Bluey, Bingo, and their friends have no trouble losing themselves in imaginary games without getting bored or calling for a screen. But what sets the show apart is the role the adults — and especially Bandit, the dad — play in those games.
Unlike me, Bandit can instantly become an eager participant in whatever his kids dream up, almost as though some part of him is still 4-and-three-quarters-years old. In the hotel game, he’s an overly picky guest; in the taxi game, he’s the passenger desperate to get to the airport; when struck by the magic asparagus, he transforms into a highly convincing walrus. My brother — who has two young boys himself — jokes that the only problem with Bandit is that he sets the bar too high for the rest of us dads who might be tempted to give the occasional look at Twitter, rather than get down on the carpet for yet another toddler game with no rules and no end.
But that isn’t quite true. Watch the show enough times — and in our home we have watched it many, many, many times — and you can see the tugs of impatience and frustration begin to edge into the screen. How many times, after all, can an adult play “Postman” or pretend that the floor is lava? But each time Bandit still does it — in part because, as the Australians say, “it’s gotta be done,” but also because he loves his children. And more than that, because he loves to live in the worlds they create.
In a recent conversation with Vox’s Sean Illing on the spiritual practice of parenting, the writer David Spangler touched on the challenge of navigating the in-between aspects of parenthood — one foot in reality and one foot in the world of the child. “It’s about being large enough to encompass both at the same time,” Spangler said. “I’m not surrendering my adult responsibilities, but I’m also giving myself the gift of being open to those moments.”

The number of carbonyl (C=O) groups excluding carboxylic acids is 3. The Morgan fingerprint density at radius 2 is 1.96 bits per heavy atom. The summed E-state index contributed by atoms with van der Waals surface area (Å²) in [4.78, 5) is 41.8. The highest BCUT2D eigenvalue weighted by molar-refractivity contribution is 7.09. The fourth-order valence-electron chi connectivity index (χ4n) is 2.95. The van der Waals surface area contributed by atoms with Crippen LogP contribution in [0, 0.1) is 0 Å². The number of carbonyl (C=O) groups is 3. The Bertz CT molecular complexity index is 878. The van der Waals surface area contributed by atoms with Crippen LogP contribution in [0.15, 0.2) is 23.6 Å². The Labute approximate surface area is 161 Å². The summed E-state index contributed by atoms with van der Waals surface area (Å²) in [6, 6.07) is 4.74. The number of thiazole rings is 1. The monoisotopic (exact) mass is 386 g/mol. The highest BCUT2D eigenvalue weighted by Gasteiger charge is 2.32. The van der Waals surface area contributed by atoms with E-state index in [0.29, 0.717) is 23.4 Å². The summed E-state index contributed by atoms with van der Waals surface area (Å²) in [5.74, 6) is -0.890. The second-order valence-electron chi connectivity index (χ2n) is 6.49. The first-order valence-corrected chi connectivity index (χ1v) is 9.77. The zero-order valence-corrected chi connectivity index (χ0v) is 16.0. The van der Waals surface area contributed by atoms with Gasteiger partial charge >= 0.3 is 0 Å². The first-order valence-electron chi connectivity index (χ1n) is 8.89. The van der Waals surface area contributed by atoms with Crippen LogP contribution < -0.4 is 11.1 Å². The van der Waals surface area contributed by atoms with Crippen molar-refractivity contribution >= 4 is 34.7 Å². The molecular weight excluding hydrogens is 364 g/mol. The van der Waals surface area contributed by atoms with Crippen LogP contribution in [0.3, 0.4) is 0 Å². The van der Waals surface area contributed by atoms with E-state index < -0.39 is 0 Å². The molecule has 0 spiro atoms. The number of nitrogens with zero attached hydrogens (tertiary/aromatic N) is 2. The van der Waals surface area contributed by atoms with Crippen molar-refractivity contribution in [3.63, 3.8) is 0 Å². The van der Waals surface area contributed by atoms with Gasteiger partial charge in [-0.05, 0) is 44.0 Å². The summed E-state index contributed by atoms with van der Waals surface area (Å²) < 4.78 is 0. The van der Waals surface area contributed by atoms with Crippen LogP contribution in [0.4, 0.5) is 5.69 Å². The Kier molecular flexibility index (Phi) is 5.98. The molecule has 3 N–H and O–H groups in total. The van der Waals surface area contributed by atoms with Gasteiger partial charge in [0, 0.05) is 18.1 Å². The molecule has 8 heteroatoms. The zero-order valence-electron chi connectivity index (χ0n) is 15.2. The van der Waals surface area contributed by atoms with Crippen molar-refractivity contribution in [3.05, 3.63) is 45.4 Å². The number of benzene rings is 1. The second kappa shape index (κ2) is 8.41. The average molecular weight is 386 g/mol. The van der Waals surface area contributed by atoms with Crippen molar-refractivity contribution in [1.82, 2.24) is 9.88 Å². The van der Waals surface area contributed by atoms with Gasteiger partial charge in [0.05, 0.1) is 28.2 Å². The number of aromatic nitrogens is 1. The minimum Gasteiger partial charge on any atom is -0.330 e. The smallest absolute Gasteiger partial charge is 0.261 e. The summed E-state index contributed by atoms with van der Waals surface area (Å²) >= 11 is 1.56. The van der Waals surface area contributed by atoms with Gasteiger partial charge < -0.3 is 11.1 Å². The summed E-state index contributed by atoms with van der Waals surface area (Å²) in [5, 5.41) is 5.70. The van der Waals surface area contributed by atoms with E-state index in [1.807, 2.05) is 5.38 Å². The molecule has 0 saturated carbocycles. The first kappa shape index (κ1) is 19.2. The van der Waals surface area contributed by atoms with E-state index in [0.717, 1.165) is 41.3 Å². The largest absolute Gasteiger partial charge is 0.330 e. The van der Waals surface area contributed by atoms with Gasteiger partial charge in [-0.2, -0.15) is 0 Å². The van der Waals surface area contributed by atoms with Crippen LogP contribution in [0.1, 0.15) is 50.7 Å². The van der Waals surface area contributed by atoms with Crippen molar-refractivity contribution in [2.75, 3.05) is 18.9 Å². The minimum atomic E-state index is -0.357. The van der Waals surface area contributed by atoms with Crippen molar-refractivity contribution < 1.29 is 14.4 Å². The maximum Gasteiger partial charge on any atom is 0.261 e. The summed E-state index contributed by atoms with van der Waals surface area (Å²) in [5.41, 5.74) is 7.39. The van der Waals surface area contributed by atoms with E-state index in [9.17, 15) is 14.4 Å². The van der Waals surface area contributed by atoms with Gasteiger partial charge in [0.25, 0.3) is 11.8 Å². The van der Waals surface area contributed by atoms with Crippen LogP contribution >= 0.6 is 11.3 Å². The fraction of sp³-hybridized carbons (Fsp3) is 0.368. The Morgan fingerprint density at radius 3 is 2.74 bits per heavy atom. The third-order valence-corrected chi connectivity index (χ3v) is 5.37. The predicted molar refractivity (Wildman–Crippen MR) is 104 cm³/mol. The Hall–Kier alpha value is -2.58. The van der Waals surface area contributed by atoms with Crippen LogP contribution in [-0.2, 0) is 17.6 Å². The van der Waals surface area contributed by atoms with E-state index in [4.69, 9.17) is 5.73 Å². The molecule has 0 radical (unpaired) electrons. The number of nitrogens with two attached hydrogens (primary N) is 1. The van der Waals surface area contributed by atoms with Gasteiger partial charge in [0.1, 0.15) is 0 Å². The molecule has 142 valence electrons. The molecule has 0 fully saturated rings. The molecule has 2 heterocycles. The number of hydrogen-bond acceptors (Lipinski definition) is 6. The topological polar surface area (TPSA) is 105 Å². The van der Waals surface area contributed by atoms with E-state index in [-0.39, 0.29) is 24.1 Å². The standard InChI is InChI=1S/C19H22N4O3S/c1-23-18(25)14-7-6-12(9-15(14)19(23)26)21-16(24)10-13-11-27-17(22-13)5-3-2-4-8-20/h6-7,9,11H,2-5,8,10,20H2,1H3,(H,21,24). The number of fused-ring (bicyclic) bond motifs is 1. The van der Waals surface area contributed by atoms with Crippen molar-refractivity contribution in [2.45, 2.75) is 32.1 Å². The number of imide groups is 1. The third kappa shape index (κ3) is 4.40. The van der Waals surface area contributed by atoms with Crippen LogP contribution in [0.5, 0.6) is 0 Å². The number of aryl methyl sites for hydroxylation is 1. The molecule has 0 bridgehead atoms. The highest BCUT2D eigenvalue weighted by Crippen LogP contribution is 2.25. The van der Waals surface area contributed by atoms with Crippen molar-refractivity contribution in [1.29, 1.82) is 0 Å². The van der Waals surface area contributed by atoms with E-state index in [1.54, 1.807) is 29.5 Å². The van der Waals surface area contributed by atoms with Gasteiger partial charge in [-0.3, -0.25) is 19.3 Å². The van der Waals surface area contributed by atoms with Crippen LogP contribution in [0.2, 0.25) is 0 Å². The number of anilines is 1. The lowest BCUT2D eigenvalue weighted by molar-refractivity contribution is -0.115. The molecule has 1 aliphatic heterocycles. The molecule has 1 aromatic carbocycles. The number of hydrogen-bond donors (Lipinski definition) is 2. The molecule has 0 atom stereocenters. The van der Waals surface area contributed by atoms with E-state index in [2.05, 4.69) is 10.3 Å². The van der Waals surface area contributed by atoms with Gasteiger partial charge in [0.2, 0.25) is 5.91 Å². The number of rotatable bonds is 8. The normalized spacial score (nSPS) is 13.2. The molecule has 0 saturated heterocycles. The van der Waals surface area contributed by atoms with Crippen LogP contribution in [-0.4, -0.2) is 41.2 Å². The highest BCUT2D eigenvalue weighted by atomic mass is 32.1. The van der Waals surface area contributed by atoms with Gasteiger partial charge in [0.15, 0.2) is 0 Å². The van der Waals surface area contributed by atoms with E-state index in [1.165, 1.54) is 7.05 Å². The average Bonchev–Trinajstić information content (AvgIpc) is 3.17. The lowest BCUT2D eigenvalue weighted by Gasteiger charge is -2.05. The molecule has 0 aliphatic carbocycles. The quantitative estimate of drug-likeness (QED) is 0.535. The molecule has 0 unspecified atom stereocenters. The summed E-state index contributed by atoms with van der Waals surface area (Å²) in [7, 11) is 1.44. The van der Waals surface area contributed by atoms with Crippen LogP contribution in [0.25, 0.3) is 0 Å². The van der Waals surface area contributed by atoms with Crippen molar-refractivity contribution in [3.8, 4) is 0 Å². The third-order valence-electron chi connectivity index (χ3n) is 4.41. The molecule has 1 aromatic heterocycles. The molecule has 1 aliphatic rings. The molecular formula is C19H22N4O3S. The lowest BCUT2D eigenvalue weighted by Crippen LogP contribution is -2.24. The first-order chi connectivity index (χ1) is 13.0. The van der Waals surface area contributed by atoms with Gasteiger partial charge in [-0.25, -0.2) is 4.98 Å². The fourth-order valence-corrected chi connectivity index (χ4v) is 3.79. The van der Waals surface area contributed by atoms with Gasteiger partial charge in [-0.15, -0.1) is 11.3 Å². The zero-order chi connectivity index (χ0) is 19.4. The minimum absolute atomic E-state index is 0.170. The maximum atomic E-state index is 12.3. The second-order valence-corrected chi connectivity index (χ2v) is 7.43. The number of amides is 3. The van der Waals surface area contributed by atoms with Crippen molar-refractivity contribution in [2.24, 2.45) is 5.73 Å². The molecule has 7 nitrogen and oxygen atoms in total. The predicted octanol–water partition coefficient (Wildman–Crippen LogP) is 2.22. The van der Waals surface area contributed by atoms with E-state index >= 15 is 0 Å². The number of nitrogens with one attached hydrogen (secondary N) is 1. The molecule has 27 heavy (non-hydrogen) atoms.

That’s the gift my son has offered me, one I’ve learned to appreciate with the help of a blue dog with an enviable amount of patience and imagination. That doesn’t mean there isn’t some part of my mind, as bedtime approaches and Ronan begins telling stories of his puppies, that begins to think about just where you might put an infinite number of imaginary puppies, and if they live in Brooklyn , how much they’re paying in rent. But there’s another, growing part, that embraces a second chance at being the child I never really was.
In the second-season episode “Rug Island,” Bandit actually does have to go to work, only to be pulled back into the backyard game Bluey and Bingo are playing. They’ve turned a rug into a desert island — hence, “Rug Island” — and Bandit becomes a castaway trying to get home. A box of felt pens becomes everything from tropical fruit to a canoe oar, and Bandit spends the morning increasingly engrossed in his children’s game.
In the end, though, work calls, and Bandit is “rescued” back into the adult world — but not before Bingo gives him one last felt pen wrapped in a leaf. As he climbs up the stairs of the porch, a waiting Chili asks, “What did she give you?” Bandit unwraps the leaf and smiles.